- The Washington Times - Thursday, May 28, 2015

Police in the small Louisiana city of Slidell arrested a panhandler last week for urinating in public and decided to make an example out him after finding $800 in cash in his pockets.

The Slidell Police Department posted a photo of 59-year-old Franklin Jones, a transient, on its Facebook page, along with a message addressing the problem of begging in the area.

“Transients, also known as beggars or homeless, are often a hot topic of debate for Slidell residents. There are people who feel these individuals all need to be arrested. Some feel they should be offered help. Some feel we should just leave them alone,” the Slidell Police Department wrote Friday, a local ABC affiliate reported.

“Literally, everyday, someone either calls Slidell Police or sends us a message on Facebook asking us to do something about this ‘problem.’ Some people feel sorry for these individuals, other don’t. Granted, some have legitimate issues, and we do everything we can to offer them help, but those are far and few between,” the department continued.

The post said Mr. Jones had been begging for money at the intersection of Gause and Interstate 10 for “well over a year” and had been offered a job on multiple occasions. The department alleges that Mr. Jones “chooses not to work because he makes a better living by begging people for money.”

Police say Mr. Jones was arrested Thursday after he allegedly urinated on the side of the road and stole a shopping cart. Police found his pockets loaded with $800 in cash, which was not seized.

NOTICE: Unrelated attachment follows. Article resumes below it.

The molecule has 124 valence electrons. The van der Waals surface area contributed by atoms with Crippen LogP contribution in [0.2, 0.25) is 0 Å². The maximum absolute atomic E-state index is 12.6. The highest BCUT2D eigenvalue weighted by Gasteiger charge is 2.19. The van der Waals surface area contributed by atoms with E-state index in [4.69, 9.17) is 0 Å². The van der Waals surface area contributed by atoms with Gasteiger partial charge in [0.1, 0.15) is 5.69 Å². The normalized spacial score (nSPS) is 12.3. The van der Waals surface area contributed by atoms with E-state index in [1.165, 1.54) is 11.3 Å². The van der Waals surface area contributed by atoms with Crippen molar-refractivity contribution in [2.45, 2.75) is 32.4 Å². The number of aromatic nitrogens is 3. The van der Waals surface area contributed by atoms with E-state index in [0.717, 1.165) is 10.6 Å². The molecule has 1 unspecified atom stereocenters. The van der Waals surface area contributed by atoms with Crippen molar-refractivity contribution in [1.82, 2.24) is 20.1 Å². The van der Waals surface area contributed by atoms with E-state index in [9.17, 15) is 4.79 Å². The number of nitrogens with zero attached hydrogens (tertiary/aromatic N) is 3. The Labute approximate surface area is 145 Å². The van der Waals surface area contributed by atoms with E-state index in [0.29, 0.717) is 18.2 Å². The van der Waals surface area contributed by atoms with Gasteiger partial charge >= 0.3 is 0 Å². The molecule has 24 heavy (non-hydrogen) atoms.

“We continue to offer help, but when you can make $800 in less than a week by ‘begging,’ some people say, ‘Why get a real job?’ We’ve found jobs for people. We’ve offered assistance by bringing some of these individuals to rehab facilities. Bottom line is, it’s up to the individual person if they want help or not. All we can do is guide them in the right direction. We can’t force people to do things,” the department wrote.

Begging people for money is not against the law, further complicating matters, ABC reported.

“Slidell Police does their best to address these issues by following the letter of the law and ensuring that no one’s rights are violated. There is no easy solution to this problem, and quite frankly, it is a much bigger and deeper issue than a strictly a police matter. We hope this sheds some light for our Slidell residents and hopefully answered any questions or concerns about this issue,” the department concluded.

On Thursday, the police department’s Facebook page was listed as “currently unavailable.” The department said in a Twitter post that the page was “on vacation.”

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